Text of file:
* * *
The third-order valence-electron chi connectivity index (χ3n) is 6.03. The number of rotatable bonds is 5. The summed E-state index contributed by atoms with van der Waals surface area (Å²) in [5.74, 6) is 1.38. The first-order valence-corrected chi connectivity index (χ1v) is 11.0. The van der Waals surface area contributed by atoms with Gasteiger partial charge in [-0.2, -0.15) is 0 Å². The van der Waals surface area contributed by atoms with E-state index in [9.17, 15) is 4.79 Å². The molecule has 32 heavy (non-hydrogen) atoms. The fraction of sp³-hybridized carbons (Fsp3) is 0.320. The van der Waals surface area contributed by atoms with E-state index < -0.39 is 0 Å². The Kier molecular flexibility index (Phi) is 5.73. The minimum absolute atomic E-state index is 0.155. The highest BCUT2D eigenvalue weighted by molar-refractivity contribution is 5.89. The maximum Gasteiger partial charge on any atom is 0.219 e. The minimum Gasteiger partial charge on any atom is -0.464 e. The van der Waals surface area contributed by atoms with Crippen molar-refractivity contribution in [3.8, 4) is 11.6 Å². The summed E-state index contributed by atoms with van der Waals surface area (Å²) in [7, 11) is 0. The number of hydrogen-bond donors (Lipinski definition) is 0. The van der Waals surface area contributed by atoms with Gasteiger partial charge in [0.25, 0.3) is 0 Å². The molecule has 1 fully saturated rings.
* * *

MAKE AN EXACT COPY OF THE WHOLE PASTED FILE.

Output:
The third-order valence-electron chi connectivity index (χ3n) is 6.03. The number of rotatable bonds is 5. The summed E-state index contributed by atoms with van der Waals surface area (Å²) in [5.74, 6) is 1.38. The first-order valence-corrected chi connectivity index (χ1v) is 11.0. The van der Waals surface area contributed by atoms with Gasteiger partial charge in [-0.2, -0.15) is 0 Å². The van der Waals surface area contributed by atoms with E-state index in [9.17, 15) is 4.79 Å². The molecule has 32 heavy (non-hydrogen) atoms. The fraction of sp³-hybridized carbons (Fsp3) is 0.320. The van der Waals surface area contributed by atoms with E-state index < -0.39 is 0 Å². The Kier molecular flexibility index (Phi) is 5.73. The minimum absolute atomic E-state index is 0.155. The highest BCUT2D eigenvalue weighted by molar-refractivity contribution is 5.89. The maximum Gasteiger partial charge on any atom is 0.219 e. The minimum Gasteiger partial charge on any atom is -0.464 e. The van der Waals surface area contributed by atoms with Crippen molar-refractivity contribution in [3.8, 4) is 11.6 Å². The summed E-state index contributed by atoms with van der Waals surface area (Å²) in [7, 11) is 0. The number of hydrogen-bond donors (Lipinski definition) is 0. The van der Waals surface area contributed by atoms with Gasteiger partial charge in [0.25, 0.3) is 0 Å². The molecule has 1 fully saturated rings.